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Nat Med. 2000 Dec;6(12):1335-40.

Suppression of tumor growth through disruption of hypoxia-inducible transcription.

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The Dana-Farber Cancer Institute and Harvard Medical School, 44 Binney Street, Boston, Massachusetts 02115,USA.


Chronic hypoxia, a hallmark of many tumors, is associated with angiogenesis and tumor progression. Strategies to treat tumors have been developed in which tumor cells are targeted with drugs or gene-therapy vectors specifically activated under hypoxic conditions. Here we report a different approach, in which the normal transcriptional response to hypoxia is selectively disrupted. Our data indicate that specific blockade of the interaction of hypoxia-inducible factor with the CH1 domain of its p300 and CREB binding protein transcriptional coactivators leads to attenuation of hypoxia-inducible gene expression and diminution of tumor growth. Thus, disrupting the normal co-activational response to hypoxia may be a new and useful therapeutic strategy.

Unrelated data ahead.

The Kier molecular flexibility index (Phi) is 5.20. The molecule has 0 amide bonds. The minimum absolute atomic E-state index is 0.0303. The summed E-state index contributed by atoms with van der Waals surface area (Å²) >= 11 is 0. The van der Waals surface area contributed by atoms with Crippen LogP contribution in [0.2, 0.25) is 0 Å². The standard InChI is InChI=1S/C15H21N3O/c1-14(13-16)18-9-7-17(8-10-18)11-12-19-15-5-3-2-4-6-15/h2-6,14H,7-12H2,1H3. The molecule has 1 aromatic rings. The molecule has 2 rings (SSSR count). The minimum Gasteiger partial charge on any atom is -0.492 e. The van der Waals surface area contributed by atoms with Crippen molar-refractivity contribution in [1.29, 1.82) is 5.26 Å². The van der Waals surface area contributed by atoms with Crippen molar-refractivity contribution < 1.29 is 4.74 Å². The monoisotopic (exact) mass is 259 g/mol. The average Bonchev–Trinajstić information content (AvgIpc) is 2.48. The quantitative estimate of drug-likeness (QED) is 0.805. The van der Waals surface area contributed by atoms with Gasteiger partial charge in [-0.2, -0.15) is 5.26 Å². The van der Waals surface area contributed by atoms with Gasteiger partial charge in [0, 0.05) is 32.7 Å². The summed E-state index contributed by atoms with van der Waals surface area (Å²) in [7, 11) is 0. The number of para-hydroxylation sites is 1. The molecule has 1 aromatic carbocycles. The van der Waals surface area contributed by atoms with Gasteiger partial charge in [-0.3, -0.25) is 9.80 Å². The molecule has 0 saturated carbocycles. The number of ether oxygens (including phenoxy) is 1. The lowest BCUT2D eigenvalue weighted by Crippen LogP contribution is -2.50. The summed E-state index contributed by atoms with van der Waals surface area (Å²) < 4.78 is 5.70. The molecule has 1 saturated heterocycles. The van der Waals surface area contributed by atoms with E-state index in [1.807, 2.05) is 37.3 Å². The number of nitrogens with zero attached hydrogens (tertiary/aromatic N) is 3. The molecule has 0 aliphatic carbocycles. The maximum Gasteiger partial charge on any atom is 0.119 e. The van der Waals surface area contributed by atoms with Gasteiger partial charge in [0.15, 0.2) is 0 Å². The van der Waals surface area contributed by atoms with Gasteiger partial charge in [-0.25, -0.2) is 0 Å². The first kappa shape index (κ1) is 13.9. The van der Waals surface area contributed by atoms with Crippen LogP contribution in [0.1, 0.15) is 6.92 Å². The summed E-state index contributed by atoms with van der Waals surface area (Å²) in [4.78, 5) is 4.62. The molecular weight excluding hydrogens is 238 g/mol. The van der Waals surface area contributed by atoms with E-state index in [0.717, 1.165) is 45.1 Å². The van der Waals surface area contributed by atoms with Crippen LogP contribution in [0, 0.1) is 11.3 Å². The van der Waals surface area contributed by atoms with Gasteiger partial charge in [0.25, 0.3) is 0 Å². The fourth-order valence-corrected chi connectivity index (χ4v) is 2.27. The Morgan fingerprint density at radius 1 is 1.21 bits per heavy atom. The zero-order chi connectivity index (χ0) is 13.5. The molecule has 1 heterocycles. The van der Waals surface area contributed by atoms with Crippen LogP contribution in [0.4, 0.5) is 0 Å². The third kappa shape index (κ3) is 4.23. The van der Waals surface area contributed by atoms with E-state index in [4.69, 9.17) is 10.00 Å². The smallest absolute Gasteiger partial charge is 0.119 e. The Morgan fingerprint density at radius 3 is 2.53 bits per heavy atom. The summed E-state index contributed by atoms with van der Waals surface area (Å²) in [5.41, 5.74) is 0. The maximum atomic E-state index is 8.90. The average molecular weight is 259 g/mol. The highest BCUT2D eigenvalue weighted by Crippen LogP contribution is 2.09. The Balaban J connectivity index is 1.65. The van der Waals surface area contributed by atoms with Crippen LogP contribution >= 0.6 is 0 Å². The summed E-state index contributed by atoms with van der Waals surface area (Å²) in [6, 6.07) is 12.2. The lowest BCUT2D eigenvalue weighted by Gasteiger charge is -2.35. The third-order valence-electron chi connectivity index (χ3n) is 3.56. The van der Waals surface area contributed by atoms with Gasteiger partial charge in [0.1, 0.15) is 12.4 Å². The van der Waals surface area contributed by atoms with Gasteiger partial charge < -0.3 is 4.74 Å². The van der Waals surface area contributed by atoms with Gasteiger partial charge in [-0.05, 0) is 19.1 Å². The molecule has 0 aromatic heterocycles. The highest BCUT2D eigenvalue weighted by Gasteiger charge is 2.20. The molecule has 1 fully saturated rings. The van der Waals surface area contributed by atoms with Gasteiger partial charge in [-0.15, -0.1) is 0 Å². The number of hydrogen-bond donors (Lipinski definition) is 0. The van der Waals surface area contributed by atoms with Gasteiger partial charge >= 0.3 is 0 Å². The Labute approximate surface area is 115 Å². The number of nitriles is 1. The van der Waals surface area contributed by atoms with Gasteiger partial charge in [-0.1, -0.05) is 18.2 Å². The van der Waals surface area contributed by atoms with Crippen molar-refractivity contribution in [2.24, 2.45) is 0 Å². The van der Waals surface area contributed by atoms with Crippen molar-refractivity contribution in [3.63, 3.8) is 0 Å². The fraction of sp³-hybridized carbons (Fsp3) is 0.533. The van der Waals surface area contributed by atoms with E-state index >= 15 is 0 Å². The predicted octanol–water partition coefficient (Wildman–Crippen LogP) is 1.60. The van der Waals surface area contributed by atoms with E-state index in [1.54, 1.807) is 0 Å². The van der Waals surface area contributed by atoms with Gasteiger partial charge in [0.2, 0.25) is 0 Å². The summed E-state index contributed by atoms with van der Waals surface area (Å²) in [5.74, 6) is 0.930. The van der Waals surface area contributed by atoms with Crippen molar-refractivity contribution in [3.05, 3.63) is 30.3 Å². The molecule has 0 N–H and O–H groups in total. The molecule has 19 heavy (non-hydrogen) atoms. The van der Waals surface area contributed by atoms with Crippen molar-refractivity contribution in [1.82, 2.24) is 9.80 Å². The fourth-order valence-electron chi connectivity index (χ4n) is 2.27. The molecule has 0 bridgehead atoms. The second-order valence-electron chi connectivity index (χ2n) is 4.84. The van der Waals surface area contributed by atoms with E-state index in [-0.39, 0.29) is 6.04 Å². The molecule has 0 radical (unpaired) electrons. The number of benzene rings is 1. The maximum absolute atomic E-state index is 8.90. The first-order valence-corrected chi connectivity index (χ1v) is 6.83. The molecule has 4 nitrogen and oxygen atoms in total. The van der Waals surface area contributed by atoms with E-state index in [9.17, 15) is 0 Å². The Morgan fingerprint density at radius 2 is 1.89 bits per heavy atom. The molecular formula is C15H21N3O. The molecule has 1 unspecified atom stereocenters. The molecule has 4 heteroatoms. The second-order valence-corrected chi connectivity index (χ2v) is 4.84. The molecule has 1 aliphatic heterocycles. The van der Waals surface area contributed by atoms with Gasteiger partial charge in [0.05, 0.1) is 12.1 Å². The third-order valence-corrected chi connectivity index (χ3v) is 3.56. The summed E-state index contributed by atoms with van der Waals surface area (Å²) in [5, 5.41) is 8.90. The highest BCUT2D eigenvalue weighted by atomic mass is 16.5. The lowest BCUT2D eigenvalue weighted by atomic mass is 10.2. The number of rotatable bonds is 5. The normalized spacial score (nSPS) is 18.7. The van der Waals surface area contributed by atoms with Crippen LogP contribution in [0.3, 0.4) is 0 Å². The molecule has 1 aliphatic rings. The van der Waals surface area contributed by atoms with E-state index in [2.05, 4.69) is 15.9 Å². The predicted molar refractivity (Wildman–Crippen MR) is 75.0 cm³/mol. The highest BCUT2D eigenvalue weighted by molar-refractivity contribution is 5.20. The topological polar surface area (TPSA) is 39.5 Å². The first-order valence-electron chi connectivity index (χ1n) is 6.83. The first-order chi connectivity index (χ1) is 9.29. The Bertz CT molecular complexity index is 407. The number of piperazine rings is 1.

[Indexed for MEDLINE]

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